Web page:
For example, the eruption of nearby Okmok volcano in the year BCE 43 has been recently implicated in disruption of the Roman Republic. The proposed caldera underlying the Islands of the Four Mountains would be even larger than Okmok.  If confirmed, it would become the first known caldera in the Aleutians that is hidden underwater.

“We’ve been scraping under the couch cushions for data,” said Roman, referring to the difficulty studying such a remote place. “But everything we look at lines up with a caldera in this region.”

Researchers with different expertise have been gathering evidence using a variety of techniques, including unexpected rock deposits, gas signatures, and gravitational anomalies in the seafloor. 

Despite all these signs, Roman along with John Power, a researcher with the U.S. Geological Survey at the Alaska Volcano Observatory and the study’s lead author, maintain that the existence of the caldera is not by any means proven. The study team will need to return to the islands and gather more direct evidence to fully test their hypothesis. 

“Our hope is to return to the Islands of Four Mountains and look more closely at the seafloor, study the volcanic rocks in greater detail, collect more seismic and gravity data, and sample many more of the geothermal areas,” said Roman.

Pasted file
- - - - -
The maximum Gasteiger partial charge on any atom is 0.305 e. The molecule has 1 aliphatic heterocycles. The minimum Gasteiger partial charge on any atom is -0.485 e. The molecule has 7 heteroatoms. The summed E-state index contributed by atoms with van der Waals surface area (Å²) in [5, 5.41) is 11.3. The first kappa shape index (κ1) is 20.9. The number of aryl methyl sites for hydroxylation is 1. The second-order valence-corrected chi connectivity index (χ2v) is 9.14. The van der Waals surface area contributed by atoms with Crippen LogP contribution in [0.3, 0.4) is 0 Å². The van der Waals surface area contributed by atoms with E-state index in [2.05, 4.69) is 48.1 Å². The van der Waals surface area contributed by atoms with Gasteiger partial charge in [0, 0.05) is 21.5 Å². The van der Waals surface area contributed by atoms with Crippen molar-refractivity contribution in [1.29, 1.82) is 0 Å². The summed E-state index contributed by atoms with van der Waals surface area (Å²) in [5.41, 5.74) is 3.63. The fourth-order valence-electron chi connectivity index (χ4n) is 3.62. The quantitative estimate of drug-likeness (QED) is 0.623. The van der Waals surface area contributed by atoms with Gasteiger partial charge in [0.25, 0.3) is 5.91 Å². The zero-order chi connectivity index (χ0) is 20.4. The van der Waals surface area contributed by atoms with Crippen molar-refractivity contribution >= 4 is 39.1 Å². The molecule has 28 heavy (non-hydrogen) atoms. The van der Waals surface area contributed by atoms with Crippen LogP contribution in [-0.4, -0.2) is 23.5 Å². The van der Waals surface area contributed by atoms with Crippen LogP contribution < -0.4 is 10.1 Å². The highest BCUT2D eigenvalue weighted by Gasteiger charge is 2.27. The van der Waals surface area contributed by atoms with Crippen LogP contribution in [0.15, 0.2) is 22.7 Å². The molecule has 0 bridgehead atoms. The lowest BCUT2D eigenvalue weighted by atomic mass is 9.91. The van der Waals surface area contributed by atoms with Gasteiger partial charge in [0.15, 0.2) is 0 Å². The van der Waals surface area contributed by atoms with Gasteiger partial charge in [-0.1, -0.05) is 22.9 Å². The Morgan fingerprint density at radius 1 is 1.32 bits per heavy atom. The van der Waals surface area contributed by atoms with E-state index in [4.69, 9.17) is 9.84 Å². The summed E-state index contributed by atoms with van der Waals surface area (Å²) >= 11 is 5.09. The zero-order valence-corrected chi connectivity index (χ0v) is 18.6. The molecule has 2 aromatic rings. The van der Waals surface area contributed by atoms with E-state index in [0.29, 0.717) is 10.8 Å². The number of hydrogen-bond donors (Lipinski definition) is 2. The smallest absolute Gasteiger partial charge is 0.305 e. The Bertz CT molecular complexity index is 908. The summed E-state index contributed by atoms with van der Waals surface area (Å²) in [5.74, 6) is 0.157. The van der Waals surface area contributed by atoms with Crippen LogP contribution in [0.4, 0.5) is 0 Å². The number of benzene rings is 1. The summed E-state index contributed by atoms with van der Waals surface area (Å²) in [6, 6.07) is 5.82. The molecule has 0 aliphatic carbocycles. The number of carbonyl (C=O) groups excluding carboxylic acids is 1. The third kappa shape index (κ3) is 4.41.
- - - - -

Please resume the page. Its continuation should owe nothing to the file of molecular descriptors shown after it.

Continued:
The caldera hypothesis might also help explain the frequent explosive activity seen at Mount Cleveland, Roman said. Mount Cleveland is arguably the most active volcano in the North America for at least the last 20 years. It has produced ash clouds as high as 15,000 and 30,000 feet above sea level.  These eruptions pose hazards to aircraft traveling the busy air routes between North America and Asia.

“It does potentially help us understand what makes Cleveland so active,” Power agreed. “It can also help us understand what type of eruptions to expect in the future and better prepare for their hazards.”


The Carnegie Institution for Science (carnegiescience.edu) is a private, nonprofit organization headquartered in Washington, D.C., with six research departments throughout the U.S. Since its founding in 1902, the Carnegie Institution has been a pioneering force in basic scientific research. Carnegie scientists are leaders in plant biology, developmental biology, astronomy, materials science, global ecology, and Earth and planetary science.


Notes for Journalists:
John Power will present the results of this work at AGU Fall Meeting 2020. The oral presentation has been pre-recorded and will be available online starting 1 December to members of the press who are registered for Fall Meeting 2020. Register for the meeting here. A live Q&A with Power will take place on Monday, 7 December during a scientific session on continental evolution.

Session information: T006 – Advances in Understanding Continental Margin Evolution: Two Decades of GeoPRISMS and MARGINS Science I, Monday, 7 December, 19:00-20:00 PT.

Presentation abstract: T006-08 – Multi-Disciplinary Evidence for a Large, Previously Unrecognized Caldera in the Islands of Four Mountains, Central Aleutian Arc, Alaska